Tag Archives: Brazil

Cruising with NCL from Rio De Janiero to Ihle Grande, Brazil

On this ten-day South American itinerary from Rio De Janeiro to Buenos Aires, Argentina, one night is spent in the Port of Rio which I really appreciated as it gives a little more time to explore this really groovy area. It’s fast become a hub for cafes, museums and street artists.

As always ports, railway stations and airports are a drawcard for unsavoury mortals, who unfortunately are attracted to unwitting tourists. Always take just the bare essentials when going out, such as enough cash for a taxi to return to your hotel/ship and eateries. Leave all other valuables in your safe. Also take a business card with the address of where you are staying so the driver will know where to drop you off. Additionally, take your room key out of the little pocket folder with your room number on it, just in case you lose it allowing undesirables access to your accommodation.

Heading out of the port was a bit wild with the horn blowing and saying bye to RIO – but hey when you’re inside enjoying a wine and some delectable goodies no one seems too worried …

And this is just the entrée in the A La Carte La Cucina – yum! There are some dining options which do have a cover charge, but you have to treat yourself every now and again.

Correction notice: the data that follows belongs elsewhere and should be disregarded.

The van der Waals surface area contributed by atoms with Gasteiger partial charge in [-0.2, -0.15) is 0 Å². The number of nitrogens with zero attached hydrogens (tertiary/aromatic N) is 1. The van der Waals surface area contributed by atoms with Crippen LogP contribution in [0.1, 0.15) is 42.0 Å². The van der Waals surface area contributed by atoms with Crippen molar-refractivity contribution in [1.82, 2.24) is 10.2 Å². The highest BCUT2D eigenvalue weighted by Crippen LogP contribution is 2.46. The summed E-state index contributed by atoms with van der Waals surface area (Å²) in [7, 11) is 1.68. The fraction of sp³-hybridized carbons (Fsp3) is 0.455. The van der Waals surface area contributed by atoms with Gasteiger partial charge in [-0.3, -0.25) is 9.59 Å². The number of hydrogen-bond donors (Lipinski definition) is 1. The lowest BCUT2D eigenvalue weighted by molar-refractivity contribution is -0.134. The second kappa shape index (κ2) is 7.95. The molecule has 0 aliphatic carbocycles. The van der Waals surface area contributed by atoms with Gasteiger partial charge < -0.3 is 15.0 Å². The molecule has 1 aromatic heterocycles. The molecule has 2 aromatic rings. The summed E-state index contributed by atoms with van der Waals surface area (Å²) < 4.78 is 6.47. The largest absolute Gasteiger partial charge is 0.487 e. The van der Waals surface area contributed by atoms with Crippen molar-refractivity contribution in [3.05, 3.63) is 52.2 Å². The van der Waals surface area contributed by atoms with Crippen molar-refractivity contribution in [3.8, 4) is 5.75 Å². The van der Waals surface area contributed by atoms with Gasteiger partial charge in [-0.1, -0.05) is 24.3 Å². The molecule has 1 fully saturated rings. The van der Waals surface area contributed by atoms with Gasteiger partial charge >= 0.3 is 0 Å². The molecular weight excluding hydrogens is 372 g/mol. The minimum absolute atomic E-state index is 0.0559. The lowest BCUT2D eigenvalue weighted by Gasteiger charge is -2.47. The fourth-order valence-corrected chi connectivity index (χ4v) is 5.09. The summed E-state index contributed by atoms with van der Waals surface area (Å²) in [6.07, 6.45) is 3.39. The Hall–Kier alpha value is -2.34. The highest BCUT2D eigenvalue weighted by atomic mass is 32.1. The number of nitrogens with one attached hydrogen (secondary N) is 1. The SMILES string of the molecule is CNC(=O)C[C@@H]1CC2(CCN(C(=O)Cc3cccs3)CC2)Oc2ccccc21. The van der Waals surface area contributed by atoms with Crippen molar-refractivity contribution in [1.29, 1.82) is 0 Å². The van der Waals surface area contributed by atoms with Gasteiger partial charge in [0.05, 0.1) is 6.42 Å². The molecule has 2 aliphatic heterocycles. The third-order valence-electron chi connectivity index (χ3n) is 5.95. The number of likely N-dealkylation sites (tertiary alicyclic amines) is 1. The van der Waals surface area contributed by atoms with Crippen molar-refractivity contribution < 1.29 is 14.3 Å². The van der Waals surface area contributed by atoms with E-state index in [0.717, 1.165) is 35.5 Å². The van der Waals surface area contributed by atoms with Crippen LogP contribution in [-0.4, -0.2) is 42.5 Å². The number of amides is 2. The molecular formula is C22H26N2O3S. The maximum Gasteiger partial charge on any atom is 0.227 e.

Our first stop – Buzios is a simple fishing village until the early 1960s when it was ‘discovered’ by Brigitte Bardot and her Brazilian boyfriend.

It’s now one of Brazil’s most upscale and animated seaside resorts littered with boutiques, fine restaurants and posh posaudas.

Having the tenders shuttle back and forth made an easy day because once you’ve had your coffee and shopped around, you could then go back and enjoy the activities onboard.

Next day the same process and a visit to Ihle Grande in Brazil allowed us to visit places along the coastline I might not have done so on a road trip.

Hard decisions need to be made each day!

I can take a hint, but it’s a little too early for me.

Really lovely place to visit with tourists coming from all over the globe. Ihle Grande remains largely undeveloped and for almost a century it was closed by the Brazilian government to free movement or settlement because it first housed a leper colony and then a top-security prison.

And now for our first city port whereby tenders are not needed here in the port of Santos (Sao Paulo). The Brazilian city is also home to the Coffee Museum where coffee prices were once negotiated. There is also a football memorial dedicated to the city’s greatest players which includes Pelé, who played for Santos Futebol Clube.

I’d recommend take a shore excursion from Norwegian Sun’s tour desk for an informative day as there’s quite a few sites to visit here. Otherwise taxis are about $10.00 USD one way into the central city area.

Lots of street art abound, there are buses which run into the main bus and rail Terminal and costs about $1.00 USD for a one-way ticket.

Here we are at the Coffee Museum in Santos, the architectural style and splendour houses the history and importance of coffee in the golden years of the coffee trade in Brazil and locally.